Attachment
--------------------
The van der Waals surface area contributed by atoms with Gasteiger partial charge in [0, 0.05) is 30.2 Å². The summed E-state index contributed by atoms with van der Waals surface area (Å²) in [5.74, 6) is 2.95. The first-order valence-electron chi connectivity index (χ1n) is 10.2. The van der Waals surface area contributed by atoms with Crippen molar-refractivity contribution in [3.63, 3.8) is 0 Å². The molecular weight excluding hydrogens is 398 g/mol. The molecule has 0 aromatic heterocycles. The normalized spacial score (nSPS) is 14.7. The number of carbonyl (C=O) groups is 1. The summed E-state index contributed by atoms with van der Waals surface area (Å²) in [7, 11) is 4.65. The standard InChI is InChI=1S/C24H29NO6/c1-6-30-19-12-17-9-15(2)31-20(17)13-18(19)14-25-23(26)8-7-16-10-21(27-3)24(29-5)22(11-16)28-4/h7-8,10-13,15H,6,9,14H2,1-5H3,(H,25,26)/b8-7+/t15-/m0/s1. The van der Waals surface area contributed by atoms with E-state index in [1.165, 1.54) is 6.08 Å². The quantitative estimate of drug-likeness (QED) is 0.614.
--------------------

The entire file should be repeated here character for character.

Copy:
The van der Waals surface area contributed by atoms with Gasteiger partial charge in [0, 0.05) is 30.2 Å². The summed E-state index contributed by atoms with van der Waals surface area (Å²) in [5.74, 6) is 2.95. The first-order valence-electron chi connectivity index (χ1n) is 10.2. The van der Waals surface area contributed by atoms with Crippen molar-refractivity contribution in [3.63, 3.8) is 0 Å². The molecular weight excluding hydrogens is 398 g/mol. The molecule has 0 aromatic heterocycles. The normalized spacial score (nSPS) is 14.7. The number of carbonyl (C=O) groups is 1. The summed E-state index contributed by atoms with van der Waals surface area (Å²) in [7, 11) is 4.65. The standard InChI is InChI=1S/C24H29NO6/c1-6-30-19-12-17-9-15(2)31-20(17)13-18(19)14-25-23(26)8-7-16-10-21(27-3)24(29-5)22(11-16)28-4/h7-8,10-13,15H,6,9,14H2,1-5H3,(H,25,26)/b8-7+/t15-/m0/s1. The van der Waals surface area contributed by atoms with E-state index in [1.165, 1.54) is 6.08 Å². The quantitative estimate of drug-likeness (QED) is 0.614.